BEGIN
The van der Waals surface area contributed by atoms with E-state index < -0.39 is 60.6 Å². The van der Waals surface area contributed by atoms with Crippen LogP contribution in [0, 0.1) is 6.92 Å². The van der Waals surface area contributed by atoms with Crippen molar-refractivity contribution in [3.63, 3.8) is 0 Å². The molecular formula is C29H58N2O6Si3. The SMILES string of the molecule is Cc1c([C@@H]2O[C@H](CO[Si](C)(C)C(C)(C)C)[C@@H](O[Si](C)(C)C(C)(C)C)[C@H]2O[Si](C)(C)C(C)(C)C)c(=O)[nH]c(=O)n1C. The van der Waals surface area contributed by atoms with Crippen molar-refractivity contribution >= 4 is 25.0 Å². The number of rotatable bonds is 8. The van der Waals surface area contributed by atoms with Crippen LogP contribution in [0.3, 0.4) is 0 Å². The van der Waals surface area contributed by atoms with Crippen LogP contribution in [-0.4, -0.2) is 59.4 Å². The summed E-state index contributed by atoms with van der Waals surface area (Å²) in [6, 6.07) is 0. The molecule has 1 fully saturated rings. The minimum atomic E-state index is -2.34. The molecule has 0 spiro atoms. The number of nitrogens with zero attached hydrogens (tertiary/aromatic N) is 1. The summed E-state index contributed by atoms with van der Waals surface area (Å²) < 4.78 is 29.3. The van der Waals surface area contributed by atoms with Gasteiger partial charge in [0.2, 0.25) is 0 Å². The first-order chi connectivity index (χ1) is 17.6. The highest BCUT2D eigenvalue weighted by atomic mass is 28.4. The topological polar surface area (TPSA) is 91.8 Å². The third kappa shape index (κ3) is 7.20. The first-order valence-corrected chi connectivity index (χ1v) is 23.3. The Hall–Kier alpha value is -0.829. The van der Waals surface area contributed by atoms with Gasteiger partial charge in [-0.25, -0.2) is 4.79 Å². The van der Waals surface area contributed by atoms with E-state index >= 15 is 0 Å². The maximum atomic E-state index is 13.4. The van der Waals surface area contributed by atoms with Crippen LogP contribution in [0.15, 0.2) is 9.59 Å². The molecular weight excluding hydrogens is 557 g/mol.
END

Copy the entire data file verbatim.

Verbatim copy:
The van der Waals surface area contributed by atoms with E-state index < -0.39 is 60.6 Å². The van der Waals surface area contributed by atoms with Crippen LogP contribution in [0, 0.1) is 6.92 Å². The van der Waals surface area contributed by atoms with Crippen molar-refractivity contribution in [3.63, 3.8) is 0 Å². The molecular formula is C29H58N2O6Si3. The SMILES string of the molecule is Cc1c([C@@H]2O[C@H](CO[Si](C)(C)C(C)(C)C)[C@@H](O[Si](C)(C)C(C)(C)C)[C@H]2O[Si](C)(C)C(C)(C)C)c(=O)[nH]c(=O)n1C. The van der Waals surface area contributed by atoms with Crippen molar-refractivity contribution >= 4 is 25.0 Å². The number of rotatable bonds is 8. The van der Waals surface area contributed by atoms with Crippen LogP contribution in [0.3, 0.4) is 0 Å². The van der Waals surface area contributed by atoms with Crippen LogP contribution in [-0.4, -0.2) is 59.4 Å². The summed E-state index contributed by atoms with van der Waals surface area (Å²) in [6, 6.07) is 0. The molecule has 1 fully saturated rings. The minimum atomic E-state index is -2.34. The molecule has 0 spiro atoms. The number of nitrogens with zero attached hydrogens (tertiary/aromatic N) is 1. The summed E-state index contributed by atoms with van der Waals surface area (Å²) < 4.78 is 29.3. The van der Waals surface area contributed by atoms with Gasteiger partial charge in [0.2, 0.25) is 0 Å². The first-order chi connectivity index (χ1) is 17.6. The highest BCUT2D eigenvalue weighted by atomic mass is 28.4. The topological polar surface area (TPSA) is 91.8 Å². The third kappa shape index (κ3) is 7.20. The first-order valence-corrected chi connectivity index (χ1v) is 23.3. The Hall–Kier alpha value is -0.829. The van der Waals surface area contributed by atoms with Gasteiger partial charge in [-0.25, -0.2) is 4.79 Å². The van der Waals surface area contributed by atoms with E-state index >= 15 is 0 Å². The maximum atomic E-state index is 13.4. The van der Waals surface area contributed by atoms with Crippen LogP contribution in [0.15, 0.2) is 9.59 Å². The molecular weight excluding hydrogens is 557 g/mol.